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Connecting to Global Markets

Challenges and Opportunities: Case Studies Presented by WTO Chair-Holders

image of Connecting to Global Markets

This book brings together contributions from the 14 WTO chair-holders of the first phase of the WTO Chairs Programme (2010-2014). The volume is divided into four sections, focusing on export diversification, the role of non-tariff measures, the rule of law in connecting to global markets, and the role of the Aid for Trade initiative in building trade capacity and overcoming supply side constraints.

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SPS standards and international competitiveness in Africa: The case of senegal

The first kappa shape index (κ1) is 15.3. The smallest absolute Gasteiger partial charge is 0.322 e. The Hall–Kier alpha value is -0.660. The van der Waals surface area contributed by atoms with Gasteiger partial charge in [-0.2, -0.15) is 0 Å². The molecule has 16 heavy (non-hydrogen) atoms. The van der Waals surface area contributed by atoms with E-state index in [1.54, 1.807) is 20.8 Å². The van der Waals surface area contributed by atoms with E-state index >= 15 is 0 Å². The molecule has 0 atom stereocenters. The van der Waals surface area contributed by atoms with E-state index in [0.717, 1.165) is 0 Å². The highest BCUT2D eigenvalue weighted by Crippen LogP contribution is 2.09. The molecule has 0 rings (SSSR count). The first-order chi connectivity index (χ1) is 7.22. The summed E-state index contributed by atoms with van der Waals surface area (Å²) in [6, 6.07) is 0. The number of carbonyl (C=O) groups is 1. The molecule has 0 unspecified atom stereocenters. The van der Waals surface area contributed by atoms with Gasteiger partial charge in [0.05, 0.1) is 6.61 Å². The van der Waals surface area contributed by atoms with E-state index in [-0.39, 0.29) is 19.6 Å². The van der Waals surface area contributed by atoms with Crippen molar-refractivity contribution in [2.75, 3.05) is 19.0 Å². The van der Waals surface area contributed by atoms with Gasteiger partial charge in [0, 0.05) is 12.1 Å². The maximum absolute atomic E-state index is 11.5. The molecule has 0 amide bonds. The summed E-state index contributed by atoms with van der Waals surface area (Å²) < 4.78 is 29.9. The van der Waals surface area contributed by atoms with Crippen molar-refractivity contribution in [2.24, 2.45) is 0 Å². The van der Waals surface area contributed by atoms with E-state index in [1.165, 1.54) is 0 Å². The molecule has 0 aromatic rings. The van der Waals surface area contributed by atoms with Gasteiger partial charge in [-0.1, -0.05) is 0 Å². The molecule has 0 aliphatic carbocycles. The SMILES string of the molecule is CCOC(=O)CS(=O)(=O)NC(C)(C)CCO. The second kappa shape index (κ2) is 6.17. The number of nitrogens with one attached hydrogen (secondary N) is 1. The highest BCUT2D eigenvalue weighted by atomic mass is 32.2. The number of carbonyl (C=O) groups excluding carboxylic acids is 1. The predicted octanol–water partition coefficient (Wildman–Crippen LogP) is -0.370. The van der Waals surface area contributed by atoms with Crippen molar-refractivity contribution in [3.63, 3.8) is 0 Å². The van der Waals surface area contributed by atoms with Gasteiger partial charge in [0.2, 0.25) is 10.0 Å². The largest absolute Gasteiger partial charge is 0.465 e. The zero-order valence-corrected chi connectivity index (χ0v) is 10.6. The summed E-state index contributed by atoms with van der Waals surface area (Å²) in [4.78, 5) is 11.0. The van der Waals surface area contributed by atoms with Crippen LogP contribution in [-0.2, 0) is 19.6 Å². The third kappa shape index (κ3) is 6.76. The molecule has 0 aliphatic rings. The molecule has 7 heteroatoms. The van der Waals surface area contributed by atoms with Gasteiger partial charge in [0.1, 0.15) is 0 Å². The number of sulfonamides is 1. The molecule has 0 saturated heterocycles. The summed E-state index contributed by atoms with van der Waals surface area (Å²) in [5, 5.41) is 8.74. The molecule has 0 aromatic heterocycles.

Despite a steady decline in its share of GDP and exports, the agricultural sector continues to play an important role in African economies, and in Senegal in particular, where it employs approximately 60 per cent of the labour force. It accounts for a quarter of national public investment, but contributed only 6 per cent to GDP between 2000 and 2009 (Ministère de l’Economie et des Finances du Sénégal, 2011). Horticulture is one of the promising sectors, as can be observed not only from a rapid growth strategy but also from many national agricultural development strategies, because of the vast range of products included and the high level of income it generates for producers, especially in urban and suburban areas. In addition, Senegal has both a favourable climate and a good geographical position for the export of tropical off-season products. These factors have enabled the country to increase the production and export of fruit and vegetables significantly. Horticultural production has experienced a boom over the last ten years, increasing from about 150,000 to 228,000 metric tons between 1992 and 2000 and to 429,000 metric tons in 2007, an increase of 5.5 per cent per year. In 2008, the production of vegetables (excluding potatoes and fresh tomatoes) recorded a growth rate of 8 per cent and the production of fruit experienced a growth rate of 81 per cent. Accordingly, exports have increased from 6,175 metric tons in 1995 to 9,000 metric tons in 2000 and 31,000 metric tons in 2009, an increase of about 5.5 per cent per year. The main target markets for exports are neighbouring countries and the European Union (Ndoye-Niane, 2004; Senegal, National Agency of Statistics and Demography, 2006–2010).

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